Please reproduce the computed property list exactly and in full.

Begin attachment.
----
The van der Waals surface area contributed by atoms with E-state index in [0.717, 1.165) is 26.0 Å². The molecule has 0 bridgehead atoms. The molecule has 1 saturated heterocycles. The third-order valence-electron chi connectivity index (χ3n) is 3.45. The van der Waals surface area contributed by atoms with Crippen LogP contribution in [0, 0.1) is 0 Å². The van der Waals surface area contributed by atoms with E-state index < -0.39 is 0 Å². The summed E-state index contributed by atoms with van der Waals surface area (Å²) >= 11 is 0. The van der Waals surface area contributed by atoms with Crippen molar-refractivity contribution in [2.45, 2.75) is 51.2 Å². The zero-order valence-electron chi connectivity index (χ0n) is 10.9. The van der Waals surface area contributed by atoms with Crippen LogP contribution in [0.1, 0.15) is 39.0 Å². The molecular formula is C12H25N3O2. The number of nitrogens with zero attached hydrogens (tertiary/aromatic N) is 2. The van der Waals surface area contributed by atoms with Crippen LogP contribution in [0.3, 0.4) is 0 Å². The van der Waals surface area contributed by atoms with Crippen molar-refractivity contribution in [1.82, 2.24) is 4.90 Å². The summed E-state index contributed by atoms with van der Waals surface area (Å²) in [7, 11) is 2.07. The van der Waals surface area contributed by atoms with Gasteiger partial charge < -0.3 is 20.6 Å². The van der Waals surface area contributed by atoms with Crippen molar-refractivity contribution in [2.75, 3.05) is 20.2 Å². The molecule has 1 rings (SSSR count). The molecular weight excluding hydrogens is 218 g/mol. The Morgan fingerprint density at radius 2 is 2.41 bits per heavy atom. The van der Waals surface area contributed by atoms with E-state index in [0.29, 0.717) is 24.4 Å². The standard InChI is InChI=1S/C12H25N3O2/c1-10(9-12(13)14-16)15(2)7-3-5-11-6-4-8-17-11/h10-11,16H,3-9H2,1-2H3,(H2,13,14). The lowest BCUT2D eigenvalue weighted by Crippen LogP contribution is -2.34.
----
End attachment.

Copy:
The van der Waals surface area contributed by atoms with E-state index in [0.717, 1.165) is 26.0 Å². The molecule has 0 bridgehead atoms. The molecule has 1 saturated heterocycles. The third-order valence-electron chi connectivity index (χ3n) is 3.45. The van der Waals surface area contributed by atoms with Crippen LogP contribution in [0, 0.1) is 0 Å². The van der Waals surface area contributed by atoms with E-state index < -0.39 is 0 Å². The summed E-state index contributed by atoms with van der Waals surface area (Å²) >= 11 is 0. The van der Waals surface area contributed by atoms with Crippen molar-refractivity contribution in [2.45, 2.75) is 51.2 Å². The zero-order valence-electron chi connectivity index (χ0n) is 10.9. The van der Waals surface area contributed by atoms with Crippen LogP contribution in [0.1, 0.15) is 39.0 Å². The molecular formula is C12H25N3O2. The number of nitrogens with zero attached hydrogens (tertiary/aromatic N) is 2. The van der Waals surface area contributed by atoms with Crippen LogP contribution in [0.3, 0.4) is 0 Å². The van der Waals surface area contributed by atoms with Crippen molar-refractivity contribution in [1.82, 2.24) is 4.90 Å². The summed E-state index contributed by atoms with van der Waals surface area (Å²) in [7, 11) is 2.07. The van der Waals surface area contributed by atoms with Gasteiger partial charge < -0.3 is 20.6 Å². The van der Waals surface area contributed by atoms with Crippen molar-refractivity contribution in [2.75, 3.05) is 20.2 Å². The molecule has 1 rings (SSSR count). The molecular weight excluding hydrogens is 218 g/mol. The Morgan fingerprint density at radius 2 is 2.41 bits per heavy atom. The van der Waals surface area contributed by atoms with E-state index in [0.29, 0.717) is 24.4 Å². The standard InChI is InChI=1S/C12H25N3O2/c1-10(9-12(13)14-16)15(2)7-3-5-11-6-4-8-17-11/h10-11,16H,3-9H2,1-2H3,(H2,13,14). The lowest BCUT2D eigenvalue weighted by Crippen LogP contribution is -2.34.